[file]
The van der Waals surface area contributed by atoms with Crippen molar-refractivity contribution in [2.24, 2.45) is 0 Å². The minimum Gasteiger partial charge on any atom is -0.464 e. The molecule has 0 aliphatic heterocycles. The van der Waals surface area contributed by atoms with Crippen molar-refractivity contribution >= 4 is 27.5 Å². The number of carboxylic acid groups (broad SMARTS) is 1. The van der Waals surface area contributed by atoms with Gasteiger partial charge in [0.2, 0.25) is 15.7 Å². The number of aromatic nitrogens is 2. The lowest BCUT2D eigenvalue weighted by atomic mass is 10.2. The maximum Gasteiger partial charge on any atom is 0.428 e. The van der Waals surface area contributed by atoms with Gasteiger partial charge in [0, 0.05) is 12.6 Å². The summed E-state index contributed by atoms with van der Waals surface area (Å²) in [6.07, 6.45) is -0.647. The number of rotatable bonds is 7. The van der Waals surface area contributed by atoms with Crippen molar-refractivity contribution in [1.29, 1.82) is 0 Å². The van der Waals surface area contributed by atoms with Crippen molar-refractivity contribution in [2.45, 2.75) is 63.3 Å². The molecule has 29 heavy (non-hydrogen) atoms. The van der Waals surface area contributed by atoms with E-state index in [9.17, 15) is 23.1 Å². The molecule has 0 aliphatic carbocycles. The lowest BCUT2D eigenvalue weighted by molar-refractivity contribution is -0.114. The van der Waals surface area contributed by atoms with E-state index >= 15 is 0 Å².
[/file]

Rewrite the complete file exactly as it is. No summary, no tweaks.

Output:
The van der Waals surface area contributed by atoms with Crippen molar-refractivity contribution in [2.24, 2.45) is 0 Å². The minimum Gasteiger partial charge on any atom is -0.464 e. The molecule has 0 aliphatic heterocycles. The van der Waals surface area contributed by atoms with Crippen molar-refractivity contribution >= 4 is 27.5 Å². The number of carboxylic acid groups (broad SMARTS) is 1. The van der Waals surface area contributed by atoms with Gasteiger partial charge in [0.2, 0.25) is 15.7 Å². The number of aromatic nitrogens is 2. The lowest BCUT2D eigenvalue weighted by atomic mass is 10.2. The maximum Gasteiger partial charge on any atom is 0.428 e. The van der Waals surface area contributed by atoms with Gasteiger partial charge in [0, 0.05) is 12.6 Å². The summed E-state index contributed by atoms with van der Waals surface area (Å²) in [6.07, 6.45) is -0.647. The number of rotatable bonds is 7. The van der Waals surface area contributed by atoms with Crippen molar-refractivity contribution in [1.29, 1.82) is 0 Å². The van der Waals surface area contributed by atoms with Crippen molar-refractivity contribution in [2.45, 2.75) is 63.3 Å². The molecule has 29 heavy (non-hydrogen) atoms. The van der Waals surface area contributed by atoms with E-state index in [9.17, 15) is 23.1 Å². The molecule has 0 aliphatic carbocycles. The lowest BCUT2D eigenvalue weighted by molar-refractivity contribution is -0.114. The van der Waals surface area contributed by atoms with E-state index >= 15 is 0 Å².